All Hakim Hart could do was smile.
It was for good reason. Maryland men’s basketball was locked in a tight contest with Michigan State on Sunday afternoon. While the Terps had kept the Spartans at bay for much of the game, Tom Izzo’s squad was rising, down nine with just over five minutes left.
That’s when Hart sprung into action. The sophomore guard fielded a pass from Donta Scott, taking aim a few feet beyond the perimeter. In one smooth motion, he fired, rising above Joshua Langford’s late contest to get an open sight of the basket.
And when his shot fluttered the nylon, Hart beamed.
It’s a sight Hart has gotten used to. The Philadelphia native has always been confident, he said. His role in coach Mark Turgeon’s squad hasn’t always reflected that.
But now, Hart’s a starter. And in the past two games, he’s been playing like one, making big plays on both ends of the floor to help push Maryland to season-defining wins.
“I’ve always been a confident player,” Hart said, “but these last two games just boost my confidence level even more.”
That heightened confidence has been on display for much of the season. Hart’s development — from sparingly played benchwarmer to big-time contributor — was fueled by an offseason like no other. Away from Xfinity Center’s glare, Hart’s all-around game began to take shape.
And Hart marked that improvement with a host of glittering performances. He racked up a career-high 32 points against Saint Peter’s on Dec. 4, filling in admirably for guard Aaron Wiggins, who was out with an injury.
Against then-No. 12 Illinois, Hart was even more valuable. With 1:18 left, he hit a triple, giving the Terps the lead — one they wouldn’t give up. It was a shot that reflected Hart’s penchant for drilling big shots late in games.
“I think I just got big-time genes, I guess,” Hart said.
Hart’s influence began to wane toward the end of January, though. The sophomore failed to hit double figures in nine straight games, struggling to find consistency with his scoring.
Still, Hart was finding ways to affect the game. He’s been a key cog in Turgeon’s defense, harassing guards alongside Maryland’s defensive talisman, Darryl Morsell. His ball-handling and playmaking ability has given Aaron Wiggins and Eric Ayala license to create shots for themselves.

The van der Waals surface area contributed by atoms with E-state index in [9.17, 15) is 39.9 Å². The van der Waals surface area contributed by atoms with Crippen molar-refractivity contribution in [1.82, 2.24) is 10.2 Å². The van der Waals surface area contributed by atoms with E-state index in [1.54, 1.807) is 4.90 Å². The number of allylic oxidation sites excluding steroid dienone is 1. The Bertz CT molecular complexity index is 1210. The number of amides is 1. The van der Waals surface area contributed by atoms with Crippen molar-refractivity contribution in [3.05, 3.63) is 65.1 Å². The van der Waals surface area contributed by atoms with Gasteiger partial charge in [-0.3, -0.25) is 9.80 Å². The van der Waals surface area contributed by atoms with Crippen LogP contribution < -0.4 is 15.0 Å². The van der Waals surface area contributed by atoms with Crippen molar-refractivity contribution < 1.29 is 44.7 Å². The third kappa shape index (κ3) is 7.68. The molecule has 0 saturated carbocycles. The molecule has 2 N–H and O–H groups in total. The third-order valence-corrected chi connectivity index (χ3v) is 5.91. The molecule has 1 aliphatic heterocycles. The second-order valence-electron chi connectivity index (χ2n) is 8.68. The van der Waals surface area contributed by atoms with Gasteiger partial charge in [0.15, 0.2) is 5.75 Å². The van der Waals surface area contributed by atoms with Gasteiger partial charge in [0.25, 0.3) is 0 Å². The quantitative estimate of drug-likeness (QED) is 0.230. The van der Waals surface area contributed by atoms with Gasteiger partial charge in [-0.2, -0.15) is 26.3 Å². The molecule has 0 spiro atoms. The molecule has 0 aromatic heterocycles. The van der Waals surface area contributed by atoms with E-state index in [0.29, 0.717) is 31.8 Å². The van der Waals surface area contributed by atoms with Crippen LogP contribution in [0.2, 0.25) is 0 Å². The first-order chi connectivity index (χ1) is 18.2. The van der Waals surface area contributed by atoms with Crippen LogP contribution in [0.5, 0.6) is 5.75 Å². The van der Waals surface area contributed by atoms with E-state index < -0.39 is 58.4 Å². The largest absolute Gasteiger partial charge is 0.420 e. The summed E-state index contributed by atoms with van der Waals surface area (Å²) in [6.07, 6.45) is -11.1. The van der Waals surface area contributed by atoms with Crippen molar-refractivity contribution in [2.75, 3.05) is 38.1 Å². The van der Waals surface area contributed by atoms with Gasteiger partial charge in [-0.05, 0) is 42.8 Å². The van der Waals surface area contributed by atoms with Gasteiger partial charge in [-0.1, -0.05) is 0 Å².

But it was his shooting gifts — coupled with that eye for a pass — that brought Hart to College Park.
“He’s a big-time shooter. We recruited him because of his shooting, and we recruited him because he’s a great passer,” Turgeon said.
And coming off of a zero-point, 0-for-5 showing against Nebraska on Feb. 16, Hart had a point to prove against Michigan State.
He started brightly, calmly sinking a triple to put the Terps up eight with just about three minutes gone.
Hart’s impact was clear throughout the day, even when his scoring slowed. The sophomore was a focal point on the perimeter, swinging the ball out to open shooters in Ayala, Wiggins and Morsell.
“He’s done a really good job of embracing every position that he’s been in and just trying to do whatever it takes to help our team win,” Wiggins said.
Yet when Turgeon’s squad needed him the most, it was Hart’s scoring touch that stood out. Hart knifed to the cup for a dunk with 12:29 left, putting Maryland up nine. Three minutes later, he did it again. This time, though, he opted for a softer approach, delicately laying the ball in.
And then, there was his triple. Hart flexed three fingers as the ball fell through. On the other end of the floor, his yellow-clad teammates erupted.
The Spartans would never get within 10. And as the Terps cruised to yet another impressive victory, one thing was clear.
Hart was back in his bag. With tournament play on the horizon, that’s only a good thing.